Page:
Warning: possible spoiler alert!
There is absolutely no denying the fact that Squid Game is the biggest Netflix sensation ever and even those who haven’t watched it yet would know that!
The story is the work of an absolute genius, the production design is absolutely stunning and the performances captivating. I am honestly unable to remember the last time I was this engaged in a visual experience!
The internet is abuzz with Squid Game news, memes and last I checked, Squid Game merchandise is a going to be all the rage in the upcoming Halloween festivities!
This is a series about a dystopian game show featuring cash-strapped, working class individuals in South Korea. Drowning in debt and gambling away their lives for that one last chance at winning fair and square in world that has always been unfair to them.
Most of the participants have their bodies signed off to middlemen in the ghastly organ trade. They are willing to do anything for that cash prize to settle their debts including killing each other in the process. The players learn two things early on in the game, stick with the strong and eliminate the rest!
Studying the power dynamics amongst the players was the highlight of my engagement process with the series. Nothing about it is shocking for any individual who is aware of the realities of a capitalistic society. What is striking is the way in which the story reveals what you already know!
Through his characters, Hwang Dong-hyuk has managed to creep into the psyche of his audience to re-reveal some glaring social issues that currently plague this world. There are more than one but let’s talk about the racial discrimination and economic disparity faced by the working class, South Asian immigrant for now.
Comrade Abdul Ali (Player 199) – Ali Abdul, a 33 year old Pakistani immigrant played by the Indian born, South Korea based actor Anupam Tripathi is basically a poster boy for the “South Asian immigrant” community!
Ali makes an iconic entry in the first game amidst what seems like mass murder and hysteria. He captures the audience’s attention by a magnanimous gesture that saved Seong Gi Hun , (the main character of show) from effectively getting killed in the first round itself.
From here on, the audience witnesses Ali’s ordeals, the many trials he has to go through in order to prove his worth to the other participants in the game who are all ethnic Koreans. Our man Ali has to bend over backwards, address everyone as “Sir” (accompanied by more profound bows than what is customary in Korea) and not lose his calm while being addressed in a derogatory manner by the fellow participants.
Episode 4 describes Ali as the quintessential South Asian, working class Immigrant. The exact words used are – “Strong and Dependable like the anchor of a ship”!. However, very much like in the real world , Ali is both lauded and exploited by his team mates for the same qualities.
In simple words, player 199 is a strong player to have on your team because of his crazy instinct for survival (which is something that comes naturally to any working class immigrant ) but only as long as he doesn’t come in the way of one of the native Koreans winning the cash prize worth a fortune that could change their lives!
Now, take a minute to think of how a capitalist society such as ours, treats its working class immigrants. There are millions of real life Ali’s spread across the globe, who are exploited every day for their strengths such as the ability to work harder than anyone else in the work force for a significantly lesser amount of money! They are always looked at with suspicion and distrust. (One of Ali’s teammates in the show actually refers to him as an “Illegal Alien”).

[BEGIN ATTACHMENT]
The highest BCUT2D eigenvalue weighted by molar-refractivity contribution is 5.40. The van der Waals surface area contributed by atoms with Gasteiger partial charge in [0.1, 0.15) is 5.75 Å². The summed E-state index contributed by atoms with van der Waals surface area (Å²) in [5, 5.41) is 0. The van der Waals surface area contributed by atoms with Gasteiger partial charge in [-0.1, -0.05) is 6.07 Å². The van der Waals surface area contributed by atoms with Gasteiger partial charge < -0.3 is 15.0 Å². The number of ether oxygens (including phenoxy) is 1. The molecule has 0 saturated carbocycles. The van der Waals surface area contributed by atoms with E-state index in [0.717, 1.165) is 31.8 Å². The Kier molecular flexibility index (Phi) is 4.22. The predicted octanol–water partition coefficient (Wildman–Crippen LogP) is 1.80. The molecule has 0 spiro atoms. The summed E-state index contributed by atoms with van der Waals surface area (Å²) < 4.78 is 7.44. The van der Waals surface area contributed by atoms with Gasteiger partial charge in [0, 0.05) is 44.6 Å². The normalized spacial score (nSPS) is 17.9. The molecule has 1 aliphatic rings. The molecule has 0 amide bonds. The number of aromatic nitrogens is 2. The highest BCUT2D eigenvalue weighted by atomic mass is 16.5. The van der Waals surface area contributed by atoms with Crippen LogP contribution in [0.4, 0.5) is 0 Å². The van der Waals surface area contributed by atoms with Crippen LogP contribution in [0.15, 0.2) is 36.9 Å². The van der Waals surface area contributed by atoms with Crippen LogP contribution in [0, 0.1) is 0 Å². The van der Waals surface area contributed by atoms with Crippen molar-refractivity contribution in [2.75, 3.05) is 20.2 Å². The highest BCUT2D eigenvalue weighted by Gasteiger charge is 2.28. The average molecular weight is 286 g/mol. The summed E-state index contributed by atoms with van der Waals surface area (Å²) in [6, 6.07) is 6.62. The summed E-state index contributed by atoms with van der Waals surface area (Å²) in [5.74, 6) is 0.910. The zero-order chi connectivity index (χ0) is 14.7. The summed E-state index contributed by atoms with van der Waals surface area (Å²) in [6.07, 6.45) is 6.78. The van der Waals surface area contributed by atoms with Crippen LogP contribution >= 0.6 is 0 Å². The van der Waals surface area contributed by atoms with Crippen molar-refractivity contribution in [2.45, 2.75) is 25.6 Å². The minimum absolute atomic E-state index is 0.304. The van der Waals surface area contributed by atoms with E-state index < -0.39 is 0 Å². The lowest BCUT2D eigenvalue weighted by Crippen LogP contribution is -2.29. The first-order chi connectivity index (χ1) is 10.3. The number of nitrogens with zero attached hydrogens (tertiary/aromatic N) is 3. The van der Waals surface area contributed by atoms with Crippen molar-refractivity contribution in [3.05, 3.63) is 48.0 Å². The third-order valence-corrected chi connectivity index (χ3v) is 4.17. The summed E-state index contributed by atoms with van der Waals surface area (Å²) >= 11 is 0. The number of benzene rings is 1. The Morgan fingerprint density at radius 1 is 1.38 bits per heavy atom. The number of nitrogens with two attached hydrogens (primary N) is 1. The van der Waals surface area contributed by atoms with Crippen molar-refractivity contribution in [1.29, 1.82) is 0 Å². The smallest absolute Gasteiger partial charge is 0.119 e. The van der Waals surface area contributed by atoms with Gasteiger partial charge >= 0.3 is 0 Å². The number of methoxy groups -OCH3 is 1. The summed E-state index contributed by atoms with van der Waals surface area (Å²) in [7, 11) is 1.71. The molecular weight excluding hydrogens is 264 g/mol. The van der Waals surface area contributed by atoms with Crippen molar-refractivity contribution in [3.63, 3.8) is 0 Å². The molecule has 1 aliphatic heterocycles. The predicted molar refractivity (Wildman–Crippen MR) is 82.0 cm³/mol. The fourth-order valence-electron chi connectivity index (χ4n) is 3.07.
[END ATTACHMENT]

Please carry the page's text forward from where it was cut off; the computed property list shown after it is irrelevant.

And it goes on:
In the rare occasion that an employer is pleasant to an immigrant, it is always subject to multiple caveats. The most important being the immigrant in question must never find themselves in a position more advantageous than that of their superior.
Which brings me to Episode 6 and the great betrayal of Ali’s trust in his friend Sang Woo. Sang Woo, the intelligent business graduate from Seoul National University seemingly follows egalitarian principles typical of a person with a decent university education, at least on paper. He befriends the gullible and hardworking Ali for his survival skills, insists that he stop calling him “sir” and gives Ali the impression that their friendship is sacred. It all seems very convincing until Sang Woo realises that they have been pitted against each other in one of the games and Ali turns out to be a better player. It took a hot second for all of Sang Woo’s egalitarian principles to be completely forgotten. This is where Hwang Dong-hyuk’s genius as a director comes into play. In a matter of seconds, he transforms Sang Woo’s rational and composed character into that of a tantrum throwing schoolboy who is unable to simply accept the fact that an immigrant was winning against him!
If, I were to draw a parallel between Sang Woo’s treachery in Squid Game in relation to Ali and a capitalistic world’s treatment of its working class immigrants, my conclusion is as follows:
I don’t believe people hate immigrants per se as much as they hate the idea of immigrants excelling in their work and thriving in their space. In other words an immigrant is not a threat as long as they don’t demand humane treatment from the natural citizens of a country.
Player 199 and his story shows us exactly that!
PS: You played well Ali and you didn’t deserve what you got in return for your unwavering loyalty!